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Cryogenic micro-calorimeters for mass spectrometric identification of neutral molecules and molecular fragments

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Novotny,  Oldrich
Division Prof. Dr. Klaus Blaum, MPI for Nuclear Physics, Max Planck Society;
Columbia Astrophysics Laboratory, Columbia University;

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Krantz,  Claude
Division Prof. Dr. Klaus Blaum, MPI for Nuclear Physics, Max Planck Society;

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Schwalm,  Dirk
Division Prof. Dr. Klaus Blaum, MPI for Nuclear Physics, Max Planck Society;
Faculty of Physics, Weizmann Institute of Science;

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Wolf,  Andreas
Division Prof. Dr. Klaus Blaum, MPI for Nuclear Physics, Max Planck Society;

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1505.07222v2
(Preprint), 402KB

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Citation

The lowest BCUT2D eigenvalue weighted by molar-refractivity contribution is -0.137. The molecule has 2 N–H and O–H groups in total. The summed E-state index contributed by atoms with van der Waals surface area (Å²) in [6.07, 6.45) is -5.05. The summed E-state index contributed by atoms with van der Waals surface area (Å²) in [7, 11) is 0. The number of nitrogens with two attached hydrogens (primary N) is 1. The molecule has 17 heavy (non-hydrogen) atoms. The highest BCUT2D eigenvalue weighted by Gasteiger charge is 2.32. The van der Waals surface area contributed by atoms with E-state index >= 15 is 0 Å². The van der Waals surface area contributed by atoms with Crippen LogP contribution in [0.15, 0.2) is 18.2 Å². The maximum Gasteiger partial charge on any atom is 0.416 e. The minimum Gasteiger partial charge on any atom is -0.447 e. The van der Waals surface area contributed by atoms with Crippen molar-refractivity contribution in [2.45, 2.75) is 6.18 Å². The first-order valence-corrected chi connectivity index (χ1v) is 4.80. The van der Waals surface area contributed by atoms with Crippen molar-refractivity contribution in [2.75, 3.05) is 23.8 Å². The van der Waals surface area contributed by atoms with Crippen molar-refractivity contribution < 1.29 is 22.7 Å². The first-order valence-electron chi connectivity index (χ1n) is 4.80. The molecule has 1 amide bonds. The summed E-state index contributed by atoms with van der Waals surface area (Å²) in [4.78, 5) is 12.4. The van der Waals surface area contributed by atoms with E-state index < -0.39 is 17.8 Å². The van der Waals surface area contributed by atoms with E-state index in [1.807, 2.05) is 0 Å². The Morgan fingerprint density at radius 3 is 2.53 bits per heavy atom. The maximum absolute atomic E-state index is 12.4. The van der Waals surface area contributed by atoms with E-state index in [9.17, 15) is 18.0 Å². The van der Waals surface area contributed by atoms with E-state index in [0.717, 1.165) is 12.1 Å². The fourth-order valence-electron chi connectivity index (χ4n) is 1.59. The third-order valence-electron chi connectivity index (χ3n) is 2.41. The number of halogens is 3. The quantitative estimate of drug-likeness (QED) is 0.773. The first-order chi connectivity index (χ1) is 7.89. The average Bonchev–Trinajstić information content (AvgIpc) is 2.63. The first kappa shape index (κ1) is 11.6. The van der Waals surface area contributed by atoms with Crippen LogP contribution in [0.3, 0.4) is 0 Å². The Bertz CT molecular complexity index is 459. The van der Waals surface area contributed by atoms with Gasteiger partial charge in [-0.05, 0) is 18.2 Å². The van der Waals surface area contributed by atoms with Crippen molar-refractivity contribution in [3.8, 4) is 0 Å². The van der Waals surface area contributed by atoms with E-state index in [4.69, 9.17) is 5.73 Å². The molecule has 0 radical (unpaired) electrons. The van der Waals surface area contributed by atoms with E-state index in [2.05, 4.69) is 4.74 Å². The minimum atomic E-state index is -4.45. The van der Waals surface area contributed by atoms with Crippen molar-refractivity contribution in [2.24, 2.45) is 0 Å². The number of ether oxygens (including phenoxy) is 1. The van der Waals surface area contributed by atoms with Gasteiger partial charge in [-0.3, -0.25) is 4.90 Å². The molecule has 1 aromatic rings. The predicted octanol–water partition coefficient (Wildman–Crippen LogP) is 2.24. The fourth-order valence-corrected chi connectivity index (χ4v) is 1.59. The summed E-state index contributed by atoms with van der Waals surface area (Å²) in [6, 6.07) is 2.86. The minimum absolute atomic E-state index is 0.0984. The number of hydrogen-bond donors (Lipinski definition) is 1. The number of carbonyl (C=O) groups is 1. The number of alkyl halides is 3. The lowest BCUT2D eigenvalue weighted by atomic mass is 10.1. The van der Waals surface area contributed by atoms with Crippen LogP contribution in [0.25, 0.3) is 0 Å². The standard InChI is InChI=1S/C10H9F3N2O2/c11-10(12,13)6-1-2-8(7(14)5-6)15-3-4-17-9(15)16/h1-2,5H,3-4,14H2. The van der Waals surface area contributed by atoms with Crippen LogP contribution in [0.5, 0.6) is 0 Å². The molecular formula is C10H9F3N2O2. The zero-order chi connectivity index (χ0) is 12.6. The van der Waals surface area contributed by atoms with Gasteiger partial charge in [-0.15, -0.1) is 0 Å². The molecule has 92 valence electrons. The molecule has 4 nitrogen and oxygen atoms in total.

Novotny, O., Allgeier, S., Enss, C., Fleischmann, A., Gamer, L., Hengstler, D., et al. (2015). Cryogenic micro-calorimeters for mass spectrometric identification of neutral molecules and molecular fragments. Journal of Applied Physics, 118(10): 104503. doi:10.1063/1.4930036.


Cite as: https://hdl.handle.net/11858/00-001M-0000-0028-F5E1-0
Abstract
We have systematically investigated the energy resolution of a magnetic micro-calorimeter (MMC) for atomic and molecular projectiles at impact energies ranging from E≈13 to 150 keV. For atoms we obtained absolute energy resolutions down to ΔE≈120 eV and relative energy resolutions down to ΔE/E≈10−3. We also studied in detail the MMC energy-response function to molecular projectiles of up to mass 56 u. We have demonstrated the capability of identifying neutral fragmentation products of these molecules by calorimetric mass spectrometry. We have modeled the MMC energy-response function for molecular projectiles and conclude that backscattering is the dominant source of the energy spread at the impact energies investigated. We have successfully demonstrated the use of a detector absorber coating to suppress such spreads. We briefly outline the use of MMC detectors in experiments on gas-phase collision reactions with neutral products. Our findings are of general interest for mass spectrometric techniques, particularly for those desiring to make neutral-particle mass measurements.